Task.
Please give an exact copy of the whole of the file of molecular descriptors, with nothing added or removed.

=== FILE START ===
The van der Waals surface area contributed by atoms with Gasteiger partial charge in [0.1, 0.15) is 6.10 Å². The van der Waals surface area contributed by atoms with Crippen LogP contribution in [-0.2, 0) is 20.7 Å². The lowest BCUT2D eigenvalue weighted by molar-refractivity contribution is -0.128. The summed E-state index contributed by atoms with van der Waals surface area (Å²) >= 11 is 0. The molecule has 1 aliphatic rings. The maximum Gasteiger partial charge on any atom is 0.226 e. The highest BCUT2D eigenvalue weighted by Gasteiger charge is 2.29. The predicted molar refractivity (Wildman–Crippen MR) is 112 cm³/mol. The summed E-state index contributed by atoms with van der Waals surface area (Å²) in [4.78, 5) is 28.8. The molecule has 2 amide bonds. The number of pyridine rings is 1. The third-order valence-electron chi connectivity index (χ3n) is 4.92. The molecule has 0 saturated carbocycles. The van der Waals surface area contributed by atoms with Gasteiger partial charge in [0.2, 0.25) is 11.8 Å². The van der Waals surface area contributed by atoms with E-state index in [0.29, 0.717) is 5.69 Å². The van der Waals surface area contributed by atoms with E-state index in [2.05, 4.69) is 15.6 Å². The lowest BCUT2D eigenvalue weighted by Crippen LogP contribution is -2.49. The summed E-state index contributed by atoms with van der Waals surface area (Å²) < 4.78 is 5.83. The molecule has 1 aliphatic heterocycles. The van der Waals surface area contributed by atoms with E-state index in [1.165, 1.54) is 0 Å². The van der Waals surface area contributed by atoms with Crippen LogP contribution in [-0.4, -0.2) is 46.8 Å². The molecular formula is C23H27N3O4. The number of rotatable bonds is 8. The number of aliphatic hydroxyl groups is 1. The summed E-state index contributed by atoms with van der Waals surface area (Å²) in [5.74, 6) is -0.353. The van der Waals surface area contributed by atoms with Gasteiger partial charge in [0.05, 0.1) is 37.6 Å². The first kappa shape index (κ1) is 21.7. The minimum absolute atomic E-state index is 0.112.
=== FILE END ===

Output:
The van der Waals surface area contributed by atoms with Gasteiger partial charge in [0.1, 0.15) is 6.10 Å². The van der Waals surface area contributed by atoms with Crippen LogP contribution in [-0.2, 0) is 20.7 Å². The lowest BCUT2D eigenvalue weighted by molar-refractivity contribution is -0.128. The summed E-state index contributed by atoms with van der Waals surface area (Å²) >= 11 is 0. The molecule has 1 aliphatic rings. The maximum Gasteiger partial charge on any atom is 0.226 e. The highest BCUT2D eigenvalue weighted by Gasteiger charge is 2.29. The predicted molar refractivity (Wildman–Crippen MR) is 112 cm³/mol. The summed E-state index contributed by atoms with van der Waals surface area (Å²) in [4.78, 5) is 28.8. The molecule has 2 amide bonds. The number of pyridine rings is 1. The third-order valence-electron chi connectivity index (χ3n) is 4.92. The molecule has 0 saturated carbocycles. The van der Waals surface area contributed by atoms with Gasteiger partial charge in [0.2, 0.25) is 11.8 Å². The van der Waals surface area contributed by atoms with E-state index in [0.29, 0.717) is 5.69 Å². The van der Waals surface area contributed by atoms with E-state index in [2.05, 4.69) is 15.6 Å². The lowest BCUT2D eigenvalue weighted by Crippen LogP contribution is -2.49. The summed E-state index contributed by atoms with van der Waals surface area (Å²) < 4.78 is 5.83. The molecule has 1 aliphatic heterocycles. The van der Waals surface area contributed by atoms with E-state index in [1.165, 1.54) is 0 Å². The van der Waals surface area contributed by atoms with Crippen LogP contribution in [-0.4, -0.2) is 46.8 Å². The molecular formula is C23H27N3O4. The number of rotatable bonds is 8. The number of aliphatic hydroxyl groups is 1. The summed E-state index contributed by atoms with van der Waals surface area (Å²) in [5.74, 6) is -0.353. The van der Waals surface area contributed by atoms with Gasteiger partial charge in [0.05, 0.1) is 37.6 Å². The first kappa shape index (κ1) is 21.7. The minimum absolute atomic E-state index is 0.112.